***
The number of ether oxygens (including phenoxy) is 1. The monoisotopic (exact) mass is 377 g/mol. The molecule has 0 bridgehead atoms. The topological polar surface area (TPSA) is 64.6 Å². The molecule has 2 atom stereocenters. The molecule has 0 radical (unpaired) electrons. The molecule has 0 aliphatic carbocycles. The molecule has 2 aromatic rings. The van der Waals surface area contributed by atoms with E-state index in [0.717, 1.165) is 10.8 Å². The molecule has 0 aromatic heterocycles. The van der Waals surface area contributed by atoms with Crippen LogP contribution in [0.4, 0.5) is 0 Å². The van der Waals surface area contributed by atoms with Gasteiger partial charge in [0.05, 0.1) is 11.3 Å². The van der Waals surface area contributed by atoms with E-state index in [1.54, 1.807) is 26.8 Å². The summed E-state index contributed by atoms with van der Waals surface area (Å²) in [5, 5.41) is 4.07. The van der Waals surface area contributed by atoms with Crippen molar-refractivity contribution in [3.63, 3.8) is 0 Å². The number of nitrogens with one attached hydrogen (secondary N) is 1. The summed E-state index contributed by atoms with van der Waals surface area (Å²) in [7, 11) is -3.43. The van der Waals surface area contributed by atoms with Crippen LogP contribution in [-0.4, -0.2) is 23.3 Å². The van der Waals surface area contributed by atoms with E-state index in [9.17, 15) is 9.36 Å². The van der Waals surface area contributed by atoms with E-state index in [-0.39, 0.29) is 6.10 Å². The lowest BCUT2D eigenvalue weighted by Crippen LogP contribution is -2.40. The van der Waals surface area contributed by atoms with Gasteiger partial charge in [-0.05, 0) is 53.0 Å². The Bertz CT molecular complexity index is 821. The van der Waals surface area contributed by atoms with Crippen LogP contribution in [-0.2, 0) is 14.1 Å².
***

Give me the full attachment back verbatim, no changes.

The number of ether oxygens (including phenoxy) is 1. The monoisotopic (exact) mass is 377 g/mol. The molecule has 0 bridgehead atoms. The topological polar surface area (TPSA) is 64.6 Å². The molecule has 2 atom stereocenters. The molecule has 0 radical (unpaired) electrons. The molecule has 0 aliphatic carbocycles. The molecule has 2 aromatic rings. The van der Waals surface area contributed by atoms with E-state index in [0.717, 1.165) is 10.8 Å². The molecule has 0 aromatic heterocycles. The van der Waals surface area contributed by atoms with Crippen LogP contribution in [0.4, 0.5) is 0 Å². The van der Waals surface area contributed by atoms with Gasteiger partial charge in [0.05, 0.1) is 11.3 Å². The van der Waals surface area contributed by atoms with E-state index in [1.54, 1.807) is 26.8 Å². The summed E-state index contributed by atoms with van der Waals surface area (Å²) in [5, 5.41) is 4.07. The van der Waals surface area contributed by atoms with Crippen molar-refractivity contribution in [3.63, 3.8) is 0 Å². The number of nitrogens with one attached hydrogen (secondary N) is 1. The summed E-state index contributed by atoms with van der Waals surface area (Å²) in [7, 11) is -3.43. The van der Waals surface area contributed by atoms with Crippen LogP contribution in [-0.4, -0.2) is 23.3 Å². The van der Waals surface area contributed by atoms with E-state index in [9.17, 15) is 9.36 Å². The van der Waals surface area contributed by atoms with E-state index in [-0.39, 0.29) is 6.10 Å². The lowest BCUT2D eigenvalue weighted by Crippen LogP contribution is -2.40. The van der Waals surface area contributed by atoms with Gasteiger partial charge in [-0.05, 0) is 53.0 Å². The Bertz CT molecular complexity index is 821. The van der Waals surface area contributed by atoms with Crippen LogP contribution in [-0.2, 0) is 14.1 Å².